There is also permafrost in shallow marine shelf environments, though these have not been well mapped. Most of these areas of permafrost formed when the global sea level was more than 100 m lower during the Pleistocene as a result of the expansion of terrestrial ice sheets. At that time large areas of continental shelf were exposed around the world which gave permafrost thousands of years to develop in these exposed shelf environments that fringe the Arctic Ocean, as occurred in the Bering Sea.
During the glacial periods of the Quaternary much of the permafrost of the Earth formed, persisting until the present. In places such as at lower latitudes and mountainous regions where a relatively thin layer of permafrost developed during the glacial periods, that have since thawed, there are relict permafrost features, thus helping demarcate the proglacial zone of the last great ice sheets.
Permafrost on the floor of the sea reaches to more than 100 m in some places. The thickness of permafrost generally ranges from decimetres to more than 1,000 m, the deepest permafrost being found in parts of Siberia, Alaska and northwestern Canada, that eluded glaciers over much of the last glaciation. Near the Lena River in Siberia is the deepest known permafrost. The mean annual temperature was moderated, which limited the growth of permafrost, where ice sheets persisted for extended lengths of time, as they insulated the ground from the cold air temperatures.
The temperature and depth of the surface active layer, the top layer of the ground that is subject to annual cycles of freezing and thawing, varied annually, unlike the deep permafrost. I most environments the active layer is about 1 m deep, depending on the thermal conductivity of the ground, the annual temperature cycle, the type of surface and the depth of snow cover. It is as much as several metres deep in some locations. In locations with a high content of soil water and organic matter the near-surface layer has a high heat capacity which provides a thermal buffer that limits the depth of the active layer. The active layer is exceptionally sensitive to climate change in the short term as atmospheric conditions, such as temperature and snowfall.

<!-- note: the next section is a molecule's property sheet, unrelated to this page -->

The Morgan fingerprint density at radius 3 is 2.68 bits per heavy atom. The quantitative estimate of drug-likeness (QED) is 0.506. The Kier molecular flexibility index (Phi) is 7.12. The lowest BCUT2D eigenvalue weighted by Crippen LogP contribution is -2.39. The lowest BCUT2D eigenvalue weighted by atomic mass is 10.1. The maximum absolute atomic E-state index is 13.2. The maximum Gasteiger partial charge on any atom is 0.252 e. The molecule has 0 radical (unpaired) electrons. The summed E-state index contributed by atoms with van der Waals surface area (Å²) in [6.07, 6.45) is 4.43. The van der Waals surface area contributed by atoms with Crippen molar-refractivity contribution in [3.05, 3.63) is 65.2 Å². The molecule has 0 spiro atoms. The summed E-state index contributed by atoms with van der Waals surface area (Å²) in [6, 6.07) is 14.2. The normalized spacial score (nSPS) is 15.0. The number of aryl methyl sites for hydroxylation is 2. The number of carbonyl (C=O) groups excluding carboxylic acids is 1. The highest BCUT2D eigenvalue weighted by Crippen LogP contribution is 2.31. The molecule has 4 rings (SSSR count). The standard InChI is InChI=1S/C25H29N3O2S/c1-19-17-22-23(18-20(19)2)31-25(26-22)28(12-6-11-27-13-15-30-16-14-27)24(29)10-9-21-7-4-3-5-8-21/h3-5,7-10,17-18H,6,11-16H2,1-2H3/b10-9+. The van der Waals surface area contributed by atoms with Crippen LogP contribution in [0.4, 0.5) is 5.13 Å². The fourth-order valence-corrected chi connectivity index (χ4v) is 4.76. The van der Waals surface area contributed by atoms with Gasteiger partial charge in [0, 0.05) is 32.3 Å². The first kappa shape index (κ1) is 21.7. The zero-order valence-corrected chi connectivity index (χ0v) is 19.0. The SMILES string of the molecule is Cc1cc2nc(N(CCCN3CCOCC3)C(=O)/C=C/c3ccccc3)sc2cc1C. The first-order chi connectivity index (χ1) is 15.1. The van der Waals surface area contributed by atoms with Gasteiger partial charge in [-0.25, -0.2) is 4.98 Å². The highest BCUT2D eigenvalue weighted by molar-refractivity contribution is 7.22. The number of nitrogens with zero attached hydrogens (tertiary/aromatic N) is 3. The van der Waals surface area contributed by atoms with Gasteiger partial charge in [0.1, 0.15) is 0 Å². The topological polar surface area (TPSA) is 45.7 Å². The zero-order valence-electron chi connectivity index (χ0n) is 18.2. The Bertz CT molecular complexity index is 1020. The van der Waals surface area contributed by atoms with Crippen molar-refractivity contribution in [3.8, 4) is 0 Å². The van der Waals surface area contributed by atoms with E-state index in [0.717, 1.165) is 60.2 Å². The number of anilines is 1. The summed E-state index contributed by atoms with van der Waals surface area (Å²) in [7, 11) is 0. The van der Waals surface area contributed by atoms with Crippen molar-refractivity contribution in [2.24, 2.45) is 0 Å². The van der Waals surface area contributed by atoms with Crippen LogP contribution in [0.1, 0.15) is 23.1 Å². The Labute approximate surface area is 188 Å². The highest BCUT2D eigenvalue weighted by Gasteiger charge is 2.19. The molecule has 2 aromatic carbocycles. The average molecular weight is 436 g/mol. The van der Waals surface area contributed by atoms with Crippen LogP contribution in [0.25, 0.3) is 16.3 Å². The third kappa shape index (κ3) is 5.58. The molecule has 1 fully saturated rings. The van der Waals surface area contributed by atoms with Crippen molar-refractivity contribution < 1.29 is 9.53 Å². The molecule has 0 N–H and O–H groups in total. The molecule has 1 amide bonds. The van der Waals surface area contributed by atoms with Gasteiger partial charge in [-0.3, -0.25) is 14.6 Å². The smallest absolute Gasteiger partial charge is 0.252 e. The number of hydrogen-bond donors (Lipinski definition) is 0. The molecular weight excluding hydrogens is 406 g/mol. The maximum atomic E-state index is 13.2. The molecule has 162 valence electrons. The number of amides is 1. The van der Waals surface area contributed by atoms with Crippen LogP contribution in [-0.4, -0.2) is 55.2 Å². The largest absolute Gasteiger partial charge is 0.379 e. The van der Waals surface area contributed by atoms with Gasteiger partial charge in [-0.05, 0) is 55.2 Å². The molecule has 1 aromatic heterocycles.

The depth of the active layer increases with warmer mean ground temperatures that result from warming of the atmosphere or increased snowfall, leading to degradation of permafrost from above, as atmospheric conditions directly force the active layer. The temperature gradient in the ground is also decreased by warmer surface temperatures, which lead to a reduction of conductive heat fluxes and the decay of permafrost at the base. Permafrost commonly warms throughout when it degrades, melting from above and below. In many places relict permafrost, "burned ice" is present at depth, which the author1 suggests is testament to the sustained periods of colder temperatures that have occurred in the past.
Subglacial permafrost growth is supported by cold-based glaciers, though thinner permafrost than would normally be expected at high latitudes or elevations, is the result of insulation by the glacier cover. The author1 suggests permafrost probably preceded the formation of the ice sheets during the last glaciation, and the ground could warm to the melting point of ice, but no further, after the ice sheet had advanced to cover the ground. Permafrost would be permitted by this to persist, though it would degrade from below. In polar and subpolar environments it is common to find subsurface permafrost in the forefield of glaciers that are retreating. According to the author1 it is possible that free water, such as that generated by strain heating, to be present at the base of a glacier in thermal equilibrium with the ice above it and the permafrost beneath it. In this situation the interface with the permafrost would be impermeable, which would promote high water pressure at the base of the glacier. It is suggested the low-sloping, fast-flowing ice lobes that are present along the Laurentide and Eurasian Ice Sheet margins may have been contributed by the high pressure water at the base of the glacier, via high rates of glacier sliding.